It is time as a country we start to look to the future when it comes to infrastructure spending in our country.

Fix our Transportation Systems: Increase funding for our highways, airports, ports, railroads, and just general local transportation improvements.

Move our Cities and Transportation Systems into the 21st Century: Increase investments to make our cities more walkable, build bike lanes and trails, renovate historic theaters, build municipal pools and playgrounds, create infrastructure to promote urban agriculture, construct river walks, and invest in affordable housing. This plan would also include funding to make sure every community has access to full speed broadband.

As President, I would expand clean transportation systems throughout our country. Many cities are already moving to create electric bus fleets and increase public accessibility to electric vehicles. Using tax credits and rebate programs, I will incentivize consumers to purchase electric and plug-hybrid vehicles. We need to triple the amount of these vehicles are on our roads and the amount of charging stations that are available to move our country forward, create jobs, and reduce carbon emissions.

Rebuild Our Communities: My infrastructure proposal would prioritize rebuilding our communities and making them safer for the families that call them home. That means removing the vacant and abandoned buildings and homes from every city in America. Studies have shown that living near vacant homes and lots can lead to adverse public health and social outcomes, it can increase violence and criminal activity.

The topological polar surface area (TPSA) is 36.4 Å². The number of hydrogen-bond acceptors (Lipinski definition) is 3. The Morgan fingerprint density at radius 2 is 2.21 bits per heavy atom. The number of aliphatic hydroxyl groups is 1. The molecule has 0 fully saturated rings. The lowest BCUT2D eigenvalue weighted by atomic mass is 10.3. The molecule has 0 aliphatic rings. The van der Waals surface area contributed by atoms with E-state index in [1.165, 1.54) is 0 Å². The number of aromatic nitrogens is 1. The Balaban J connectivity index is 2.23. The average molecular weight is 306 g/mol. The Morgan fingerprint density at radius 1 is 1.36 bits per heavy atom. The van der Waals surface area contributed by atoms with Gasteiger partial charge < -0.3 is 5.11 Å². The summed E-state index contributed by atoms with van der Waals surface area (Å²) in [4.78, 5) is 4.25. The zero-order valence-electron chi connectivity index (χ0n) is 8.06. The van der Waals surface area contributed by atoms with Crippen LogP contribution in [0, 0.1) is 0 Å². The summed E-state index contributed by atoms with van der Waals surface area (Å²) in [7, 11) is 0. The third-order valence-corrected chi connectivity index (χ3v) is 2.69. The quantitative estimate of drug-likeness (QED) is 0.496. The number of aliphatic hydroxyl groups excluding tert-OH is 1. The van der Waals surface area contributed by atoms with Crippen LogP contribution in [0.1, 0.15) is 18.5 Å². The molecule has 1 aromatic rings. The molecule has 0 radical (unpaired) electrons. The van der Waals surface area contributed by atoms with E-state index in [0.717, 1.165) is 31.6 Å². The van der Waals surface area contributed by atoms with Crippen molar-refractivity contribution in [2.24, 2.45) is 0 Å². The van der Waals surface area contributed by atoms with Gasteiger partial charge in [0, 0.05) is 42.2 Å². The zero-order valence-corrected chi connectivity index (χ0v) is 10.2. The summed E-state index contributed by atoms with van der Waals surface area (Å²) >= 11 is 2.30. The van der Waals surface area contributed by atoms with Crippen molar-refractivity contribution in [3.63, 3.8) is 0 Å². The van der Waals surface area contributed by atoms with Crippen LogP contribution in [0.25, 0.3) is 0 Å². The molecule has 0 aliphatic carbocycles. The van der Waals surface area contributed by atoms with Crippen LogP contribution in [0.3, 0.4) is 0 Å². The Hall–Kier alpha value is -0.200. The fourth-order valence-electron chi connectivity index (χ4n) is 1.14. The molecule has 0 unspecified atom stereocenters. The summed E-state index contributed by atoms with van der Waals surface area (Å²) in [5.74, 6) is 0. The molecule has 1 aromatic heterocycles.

As President I would create a new grant program and dedicated funding stream to help low-income and rural and urban communities eliminate blight and vacant properties and redevelop this land for public access.

We must also prevent the dangers of lead – by removing the lead-based pipes and lead-based paint in homes and buildings around the country.  I would greatly increase funding and expand the Lead-Based Paint Hazard Control (LHC) and the Lead Hazard Reduction (LHRD) grant programs to remove lead-based paint in privately owned houses. And create a new grant program the Lead-Based Pipe Hazard Reduction which would evaluate and reduce lead-based pipes hazards in priority housing that is private housing, federally owned housing, or public housing.

Helping Left-Behind Workers:

As workers around the country respond to the changing economy from automation and globalization, our federal government must step in to ease the transition and create a job assistance program for every American. Similar to our country’s Trade Adjustment Assistance program and past proposals by President Obama, my proposal would make workers the priority and ensure more employment security.